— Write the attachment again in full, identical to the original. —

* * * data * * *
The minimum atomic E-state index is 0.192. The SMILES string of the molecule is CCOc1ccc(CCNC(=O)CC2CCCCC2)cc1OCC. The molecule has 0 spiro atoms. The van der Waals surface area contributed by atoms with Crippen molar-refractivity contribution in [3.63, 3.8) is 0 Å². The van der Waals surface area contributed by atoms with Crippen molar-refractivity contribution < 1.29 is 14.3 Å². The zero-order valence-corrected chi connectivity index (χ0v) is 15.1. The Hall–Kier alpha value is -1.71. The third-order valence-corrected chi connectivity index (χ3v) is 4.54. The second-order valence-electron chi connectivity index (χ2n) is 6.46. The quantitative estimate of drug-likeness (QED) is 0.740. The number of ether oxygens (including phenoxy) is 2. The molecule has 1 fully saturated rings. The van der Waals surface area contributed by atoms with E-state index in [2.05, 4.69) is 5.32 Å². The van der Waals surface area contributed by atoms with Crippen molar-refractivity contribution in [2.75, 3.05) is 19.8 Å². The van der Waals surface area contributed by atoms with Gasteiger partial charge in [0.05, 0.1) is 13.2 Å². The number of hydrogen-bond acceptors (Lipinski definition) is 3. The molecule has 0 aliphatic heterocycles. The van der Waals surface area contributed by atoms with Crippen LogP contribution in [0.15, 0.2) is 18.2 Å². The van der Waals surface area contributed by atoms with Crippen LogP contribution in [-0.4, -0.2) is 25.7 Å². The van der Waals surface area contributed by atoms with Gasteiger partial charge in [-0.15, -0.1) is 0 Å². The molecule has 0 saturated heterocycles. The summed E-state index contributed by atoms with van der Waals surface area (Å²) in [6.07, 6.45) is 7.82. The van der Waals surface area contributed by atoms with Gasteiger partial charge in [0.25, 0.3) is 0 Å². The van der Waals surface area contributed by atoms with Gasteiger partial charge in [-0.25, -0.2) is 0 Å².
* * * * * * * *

The minimum atomic E-state index is 0.192. The SMILES string of the molecule is CCOc1ccc(CCNC(=O)CC2CCCCC2)cc1OCC. The molecule has 0 spiro atoms. The van der Waals surface area contributed by atoms with Crippen molar-refractivity contribution in [3.63, 3.8) is 0 Å². The van der Waals surface area contributed by atoms with Crippen molar-refractivity contribution < 1.29 is 14.3 Å². The zero-order valence-corrected chi connectivity index (χ0v) is 15.1. The Hall–Kier alpha value is -1.71. The third-order valence-corrected chi connectivity index (χ3v) is 4.54. The second-order valence-electron chi connectivity index (χ2n) is 6.46. The quantitative estimate of drug-likeness (QED) is 0.740. The number of ether oxygens (including phenoxy) is 2. The molecule has 1 fully saturated rings. The van der Waals surface area contributed by atoms with E-state index in [2.05, 4.69) is 5.32 Å². The van der Waals surface area contributed by atoms with Crippen molar-refractivity contribution in [2.75, 3.05) is 19.8 Å². The van der Waals surface area contributed by atoms with Gasteiger partial charge in [0.05, 0.1) is 13.2 Å². The number of hydrogen-bond acceptors (Lipinski definition) is 3. The molecule has 0 aliphatic heterocycles. The van der Waals surface area contributed by atoms with Crippen LogP contribution in [0.15, 0.2) is 18.2 Å². The van der Waals surface area contributed by atoms with Crippen LogP contribution in [-0.4, -0.2) is 25.7 Å². The van der Waals surface area contributed by atoms with Gasteiger partial charge in [-0.15, -0.1) is 0 Å². The molecule has 0 saturated heterocycles. The summed E-state index contributed by atoms with van der Waals surface area (Å²) in [6.07, 6.45) is 7.82. The van der Waals surface area contributed by atoms with Gasteiger partial charge in [0.25, 0.3) is 0 Å². The van der Waals surface area contributed by atoms with Gasteiger partial charge in [-0.25, -0.2) is 0 Å².